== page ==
Melissa Perri has an expert understanding of what it takes for organizations to get the most out of product management in the current era of digital products and servicies. In Escaping The Build Trap, she articulates her expertise so clearly that any company who reads her book will know exactly what they have to do if they want to be a product-led company.
The build trap that her book refers to is an antiquated mindset still prevalent in many, maybe most, modern technology organizations. It revolves around creating big up-front plans and sticking to those plans no matter what, even if the plan is flawed.
People are rewarded for sticking to a plan even if they learn it is going to fail. It sounds so absurd and crazy. Why would anyone work in this counter-productive way? In my experience, it is the most popular way that organizations work.
Escaping The Build Trap is the first book I would give to leaders of companies who are obsessed with plans. Melissa not only demonstrates why the build trap is a dangerous mode of operation, she shows how to move from the build trap to being a product-led company. But what is truly special about the book, is that Melissa demonstrates everything with examples.
Throughout the book, Melissa shows the transformation of Marquetly from a planning-obsessed to a customer-obsessed organization. The book is almost a novel. It is based on real life transformation, recounting Melissa's time working with Marquetly through their transformation.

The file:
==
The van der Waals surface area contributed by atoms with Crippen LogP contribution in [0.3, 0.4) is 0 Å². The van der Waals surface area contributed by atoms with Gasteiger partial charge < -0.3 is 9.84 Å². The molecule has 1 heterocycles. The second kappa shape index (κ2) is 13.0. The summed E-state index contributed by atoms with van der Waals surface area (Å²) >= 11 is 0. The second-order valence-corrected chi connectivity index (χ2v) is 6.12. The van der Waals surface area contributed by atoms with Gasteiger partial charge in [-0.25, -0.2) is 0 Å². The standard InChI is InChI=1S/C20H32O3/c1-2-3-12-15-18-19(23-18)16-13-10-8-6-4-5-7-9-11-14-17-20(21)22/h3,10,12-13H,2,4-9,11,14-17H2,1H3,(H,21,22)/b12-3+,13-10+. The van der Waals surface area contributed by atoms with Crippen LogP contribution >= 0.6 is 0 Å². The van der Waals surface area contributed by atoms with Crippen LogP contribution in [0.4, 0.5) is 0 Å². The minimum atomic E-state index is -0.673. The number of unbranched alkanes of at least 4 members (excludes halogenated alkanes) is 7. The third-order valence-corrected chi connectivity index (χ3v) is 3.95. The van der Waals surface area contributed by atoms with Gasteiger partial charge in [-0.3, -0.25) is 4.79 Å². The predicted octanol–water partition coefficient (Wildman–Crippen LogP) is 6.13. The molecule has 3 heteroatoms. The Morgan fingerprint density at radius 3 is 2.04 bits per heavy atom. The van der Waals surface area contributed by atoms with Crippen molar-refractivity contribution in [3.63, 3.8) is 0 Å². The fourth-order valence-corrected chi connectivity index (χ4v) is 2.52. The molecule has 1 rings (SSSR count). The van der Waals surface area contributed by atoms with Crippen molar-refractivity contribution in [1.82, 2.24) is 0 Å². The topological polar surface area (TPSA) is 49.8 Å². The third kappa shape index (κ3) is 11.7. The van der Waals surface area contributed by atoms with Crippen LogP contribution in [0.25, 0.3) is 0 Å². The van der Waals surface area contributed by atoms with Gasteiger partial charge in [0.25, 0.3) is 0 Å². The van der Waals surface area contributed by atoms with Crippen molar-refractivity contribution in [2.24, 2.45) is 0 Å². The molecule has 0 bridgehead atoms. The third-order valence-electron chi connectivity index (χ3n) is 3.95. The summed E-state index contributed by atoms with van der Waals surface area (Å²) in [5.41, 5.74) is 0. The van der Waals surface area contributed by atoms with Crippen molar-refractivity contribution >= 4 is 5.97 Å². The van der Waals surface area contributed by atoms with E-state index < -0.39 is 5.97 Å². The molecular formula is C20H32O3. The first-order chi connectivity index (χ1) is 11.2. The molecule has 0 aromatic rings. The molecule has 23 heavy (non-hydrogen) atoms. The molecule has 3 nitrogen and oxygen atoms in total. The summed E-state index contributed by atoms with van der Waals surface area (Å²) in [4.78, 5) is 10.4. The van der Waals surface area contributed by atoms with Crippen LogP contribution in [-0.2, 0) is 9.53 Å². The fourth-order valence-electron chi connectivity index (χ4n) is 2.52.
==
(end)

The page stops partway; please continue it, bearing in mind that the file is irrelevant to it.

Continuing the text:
Nothing is more compelling than clear examples of the truth. And there are many compelling stories in the book. I loved reading about Marquetly's approach to understanding their customer and then generating options using the product kata.
The whole piece about understanding why their users weren't creating courses at the rate they expected was poetry, and the follow-up piece about build vs buy vs partner decisions for content creation software was genuinely epic.
The structure of the book also works perfectly in presenting product management topics in a logical order and helping the reader to understand how all of the concepts relate to different areas and roles of product management. The books moves from hands-on product management, to strategy and finishes with essential advice on changing the operating model and culture of an organization to be fully product-led.
Admittedly, the coverage is not so deep in the final section. My one wish would be to see more examples of the organizational aspects focusing on incentives, rewards, funding, budgeting, communication and so on. These are areas where a lot of organizations are still trapped in old ways of thinking and more detailed examples from the likes of Melissa Perri would be greatly-appreciated help. Melissa, please write another book.